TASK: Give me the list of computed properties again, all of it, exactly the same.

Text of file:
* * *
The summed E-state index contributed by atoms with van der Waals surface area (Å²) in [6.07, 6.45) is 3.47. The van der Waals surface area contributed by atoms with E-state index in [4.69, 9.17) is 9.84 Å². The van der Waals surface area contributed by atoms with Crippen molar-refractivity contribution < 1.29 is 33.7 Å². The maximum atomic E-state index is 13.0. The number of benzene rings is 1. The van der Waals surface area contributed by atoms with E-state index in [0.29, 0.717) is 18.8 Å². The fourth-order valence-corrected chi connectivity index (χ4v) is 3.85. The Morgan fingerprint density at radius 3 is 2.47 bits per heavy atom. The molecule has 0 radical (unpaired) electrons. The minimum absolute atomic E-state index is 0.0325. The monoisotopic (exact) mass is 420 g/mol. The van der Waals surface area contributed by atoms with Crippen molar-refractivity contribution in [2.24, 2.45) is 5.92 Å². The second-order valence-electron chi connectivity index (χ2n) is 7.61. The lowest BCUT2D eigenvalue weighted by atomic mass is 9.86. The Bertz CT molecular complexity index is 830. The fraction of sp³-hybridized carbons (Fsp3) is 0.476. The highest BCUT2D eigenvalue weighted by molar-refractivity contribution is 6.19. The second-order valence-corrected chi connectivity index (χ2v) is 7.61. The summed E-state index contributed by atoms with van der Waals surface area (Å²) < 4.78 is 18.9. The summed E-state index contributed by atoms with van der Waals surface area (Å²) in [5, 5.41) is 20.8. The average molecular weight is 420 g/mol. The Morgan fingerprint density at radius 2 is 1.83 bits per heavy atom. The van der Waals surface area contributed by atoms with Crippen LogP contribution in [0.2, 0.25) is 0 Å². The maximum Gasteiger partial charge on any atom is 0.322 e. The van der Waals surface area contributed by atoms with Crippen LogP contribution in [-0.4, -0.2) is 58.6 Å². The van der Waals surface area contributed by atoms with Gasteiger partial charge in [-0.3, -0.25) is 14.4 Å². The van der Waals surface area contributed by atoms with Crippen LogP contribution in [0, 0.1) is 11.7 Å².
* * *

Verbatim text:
The summed E-state index contributed by atoms with van der Waals surface area (Å²) in [6.07, 6.45) is 3.47. The van der Waals surface area contributed by atoms with E-state index in [4.69, 9.17) is 9.84 Å². The van der Waals surface area contributed by atoms with Crippen molar-refractivity contribution < 1.29 is 33.7 Å². The maximum atomic E-state index is 13.0. The number of benzene rings is 1. The van der Waals surface area contributed by atoms with E-state index in [0.29, 0.717) is 18.8 Å². The fourth-order valence-corrected chi connectivity index (χ4v) is 3.85. The Morgan fingerprint density at radius 3 is 2.47 bits per heavy atom. The molecule has 0 radical (unpaired) electrons. The minimum absolute atomic E-state index is 0.0325. The monoisotopic (exact) mass is 420 g/mol. The van der Waals surface area contributed by atoms with Crippen molar-refractivity contribution in [2.24, 2.45) is 5.92 Å². The second-order valence-electron chi connectivity index (χ2n) is 7.61. The lowest BCUT2D eigenvalue weighted by atomic mass is 9.86. The Bertz CT molecular complexity index is 830. The fraction of sp³-hybridized carbons (Fsp3) is 0.476. The highest BCUT2D eigenvalue weighted by molar-refractivity contribution is 6.19. The second-order valence-corrected chi connectivity index (χ2v) is 7.61. The summed E-state index contributed by atoms with van der Waals surface area (Å²) < 4.78 is 18.9. The summed E-state index contributed by atoms with van der Waals surface area (Å²) in [5, 5.41) is 20.8. The average molecular weight is 420 g/mol. The Morgan fingerprint density at radius 2 is 1.83 bits per heavy atom. The van der Waals surface area contributed by atoms with Crippen LogP contribution in [0.2, 0.25) is 0 Å². The maximum Gasteiger partial charge on any atom is 0.322 e. The van der Waals surface area contributed by atoms with Crippen LogP contribution in [-0.4, -0.2) is 58.6 Å². The van der Waals surface area contributed by atoms with Gasteiger partial charge in [-0.3, -0.25) is 14.4 Å². The van der Waals surface area contributed by atoms with Crippen LogP contribution in [0, 0.1) is 11.7 Å².